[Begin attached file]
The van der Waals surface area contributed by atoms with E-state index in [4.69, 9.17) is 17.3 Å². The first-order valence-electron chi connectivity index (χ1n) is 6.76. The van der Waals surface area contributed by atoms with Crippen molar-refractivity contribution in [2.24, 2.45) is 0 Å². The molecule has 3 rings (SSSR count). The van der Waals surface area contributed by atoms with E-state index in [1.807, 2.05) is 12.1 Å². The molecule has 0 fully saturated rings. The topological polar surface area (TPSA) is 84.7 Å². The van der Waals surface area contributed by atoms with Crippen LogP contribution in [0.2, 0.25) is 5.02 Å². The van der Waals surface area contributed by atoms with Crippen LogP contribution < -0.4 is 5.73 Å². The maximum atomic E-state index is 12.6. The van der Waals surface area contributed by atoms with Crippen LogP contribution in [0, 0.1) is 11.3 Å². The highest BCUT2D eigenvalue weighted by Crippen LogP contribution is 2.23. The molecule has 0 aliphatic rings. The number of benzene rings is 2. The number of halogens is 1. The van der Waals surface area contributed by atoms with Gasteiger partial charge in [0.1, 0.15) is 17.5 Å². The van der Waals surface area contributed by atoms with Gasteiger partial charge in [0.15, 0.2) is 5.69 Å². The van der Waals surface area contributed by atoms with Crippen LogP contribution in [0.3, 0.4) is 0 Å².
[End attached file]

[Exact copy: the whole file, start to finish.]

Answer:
The van der Waals surface area contributed by atoms with E-state index in [4.69, 9.17) is 17.3 Å². The first-order valence-electron chi connectivity index (χ1n) is 6.76. The van der Waals surface area contributed by atoms with Crippen molar-refractivity contribution in [2.24, 2.45) is 0 Å². The molecule has 3 rings (SSSR count). The van der Waals surface area contributed by atoms with E-state index in [1.807, 2.05) is 12.1 Å². The molecule has 0 fully saturated rings. The topological polar surface area (TPSA) is 84.7 Å². The van der Waals surface area contributed by atoms with Crippen LogP contribution in [0.2, 0.25) is 5.02 Å². The van der Waals surface area contributed by atoms with Crippen LogP contribution < -0.4 is 5.73 Å². The maximum atomic E-state index is 12.6. The van der Waals surface area contributed by atoms with Crippen LogP contribution in [0, 0.1) is 11.3 Å². The highest BCUT2D eigenvalue weighted by Crippen LogP contribution is 2.23. The molecule has 0 aliphatic rings. The number of benzene rings is 2. The number of halogens is 1. The van der Waals surface area contributed by atoms with Gasteiger partial charge in [0.1, 0.15) is 17.5 Å². The van der Waals surface area contributed by atoms with Gasteiger partial charge in [0.15, 0.2) is 5.69 Å². The van der Waals surface area contributed by atoms with Crippen LogP contribution in [0.3, 0.4) is 0 Å².